The Bodhisatta was once a king. His mother was a cruel, harsh, unruly woman, but the Bodhisatta felt it would be too disrespectful for him to say anything about it. One time while he walked with her through the palace grounds, a blue jay screeched, and the servants yelled, “What a harsh shriek. Shut up, already!” Later, they heard a cuckoo sing a sweet song and everybody around stopped to listen carefully to its sweet voice, saying, “Sing away, birdie. Sing away!” Now the Bodhisatta saw his opportunity to rebuke his mother’s behavior. He pointed out to her that the beautiful, colorful bird had a harsh voice that annoyed people, while the mottled grey bird was very popular and pleasant to the ear. This showed that being gentle and sweet was the best way to behave. His mother understood his wise advice and completely changed her ways.
In the Lifetime of the Buddha
Anathapindika, a wealthy supporter of the Buddha known for his extreme generosity, had an arrogant, cruel, and violent daughter-in-law (the king’s mother was her in an earlier birth) who hurled abuse and hard blows to people around the house day and night, and never helped her husband or anyone else in the family. She had absolutely no good qualities.
One day the Buddha and five hundred disciples visited Anathapindika’s home, and while the Buddha was talking, the daughter-in-law could be heard scolding some servants. The Buddha stopped his discourse and asked what the clamor was about. After hearing about the daughter-in-law’s intolerable behavior, he asked to speak with her. The Buddha explained that there are seven kinds of wives and asked which of them she was. The destroyer wife hates her husband and ruins every good thing he does; the thievish wife is only interested in taking money; the high and mighty wife is lazy, greedy, rude, and tyrannical; the motherly wife is compassionate and protective; the sisterly wife is modest, respectful, and obedient; the friendly wife is virtuous and aims to please; and the slavish wife is calm and patient, bending completely to her husband’s will. The first three, he added, are destined for hell.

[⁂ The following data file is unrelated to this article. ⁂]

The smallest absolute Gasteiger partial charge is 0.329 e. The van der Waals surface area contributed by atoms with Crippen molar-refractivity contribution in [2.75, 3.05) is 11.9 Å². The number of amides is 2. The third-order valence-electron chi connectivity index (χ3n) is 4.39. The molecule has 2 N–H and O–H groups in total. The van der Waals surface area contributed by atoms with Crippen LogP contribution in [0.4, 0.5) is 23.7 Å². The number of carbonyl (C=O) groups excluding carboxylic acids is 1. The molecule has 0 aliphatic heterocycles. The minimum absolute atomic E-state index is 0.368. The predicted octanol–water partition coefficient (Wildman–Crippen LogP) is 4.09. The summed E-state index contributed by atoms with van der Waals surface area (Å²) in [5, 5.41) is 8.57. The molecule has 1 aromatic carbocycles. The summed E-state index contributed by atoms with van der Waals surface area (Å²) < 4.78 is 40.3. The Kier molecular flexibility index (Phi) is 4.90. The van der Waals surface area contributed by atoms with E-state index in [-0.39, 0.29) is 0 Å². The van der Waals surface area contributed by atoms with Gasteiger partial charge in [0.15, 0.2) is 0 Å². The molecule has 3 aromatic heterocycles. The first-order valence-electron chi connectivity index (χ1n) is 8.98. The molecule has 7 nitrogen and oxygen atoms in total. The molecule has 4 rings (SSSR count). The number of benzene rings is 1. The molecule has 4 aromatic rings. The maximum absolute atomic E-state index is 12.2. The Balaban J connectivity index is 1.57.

Immediately after hearing the Buddha’s lesson, the daughter-in-law asked for forgiveness, saying that from then on, she would be a slavish wife. She stopped her evil ways and started to live a religious life.
When the Buddha later heard some of his disciples discussing her conversion, he told them this story so they knew that he had also tamed this woman in the past.